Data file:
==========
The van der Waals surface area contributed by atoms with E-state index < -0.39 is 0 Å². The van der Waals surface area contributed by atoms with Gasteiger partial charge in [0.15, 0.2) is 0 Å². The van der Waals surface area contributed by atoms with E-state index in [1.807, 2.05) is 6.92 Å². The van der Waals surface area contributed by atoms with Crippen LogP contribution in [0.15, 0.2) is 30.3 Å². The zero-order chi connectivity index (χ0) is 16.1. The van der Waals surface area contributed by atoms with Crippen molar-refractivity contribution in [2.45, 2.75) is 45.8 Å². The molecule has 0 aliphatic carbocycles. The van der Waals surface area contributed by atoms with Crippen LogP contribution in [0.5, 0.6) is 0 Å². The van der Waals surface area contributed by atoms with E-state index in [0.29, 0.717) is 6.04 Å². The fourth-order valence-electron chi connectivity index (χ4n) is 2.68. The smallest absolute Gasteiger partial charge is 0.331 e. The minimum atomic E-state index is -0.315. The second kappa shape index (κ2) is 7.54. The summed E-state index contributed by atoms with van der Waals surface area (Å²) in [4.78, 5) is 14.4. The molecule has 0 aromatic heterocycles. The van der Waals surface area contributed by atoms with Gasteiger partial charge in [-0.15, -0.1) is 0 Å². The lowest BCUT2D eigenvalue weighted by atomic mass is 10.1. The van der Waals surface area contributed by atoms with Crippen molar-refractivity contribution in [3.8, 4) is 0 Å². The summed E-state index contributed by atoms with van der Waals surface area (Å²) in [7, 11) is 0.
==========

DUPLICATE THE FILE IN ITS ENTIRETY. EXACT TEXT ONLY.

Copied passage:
The van der Waals surface area contributed by atoms with E-state index < -0.39 is 0 Å². The van der Waals surface area contributed by atoms with Gasteiger partial charge in [0.15, 0.2) is 0 Å². The van der Waals surface area contributed by atoms with E-state index in [1.807, 2.05) is 6.92 Å². The van der Waals surface area contributed by atoms with Crippen LogP contribution in [0.15, 0.2) is 30.3 Å². The zero-order chi connectivity index (χ0) is 16.1. The van der Waals surface area contributed by atoms with Crippen molar-refractivity contribution in [2.45, 2.75) is 45.8 Å². The molecule has 0 aliphatic carbocycles. The van der Waals surface area contributed by atoms with Crippen LogP contribution in [0.5, 0.6) is 0 Å². The van der Waals surface area contributed by atoms with E-state index in [0.29, 0.717) is 6.04 Å². The fourth-order valence-electron chi connectivity index (χ4n) is 2.68. The smallest absolute Gasteiger partial charge is 0.331 e. The minimum atomic E-state index is -0.315. The second kappa shape index (κ2) is 7.54. The summed E-state index contributed by atoms with van der Waals surface area (Å²) in [4.78, 5) is 14.4. The molecule has 0 aromatic heterocycles. The van der Waals surface area contributed by atoms with Gasteiger partial charge in [-0.15, -0.1) is 0 Å². The lowest BCUT2D eigenvalue weighted by atomic mass is 10.1. The van der Waals surface area contributed by atoms with Crippen molar-refractivity contribution in [3.8, 4) is 0 Å². The summed E-state index contributed by atoms with van der Waals surface area (Å²) in [7, 11) is 0.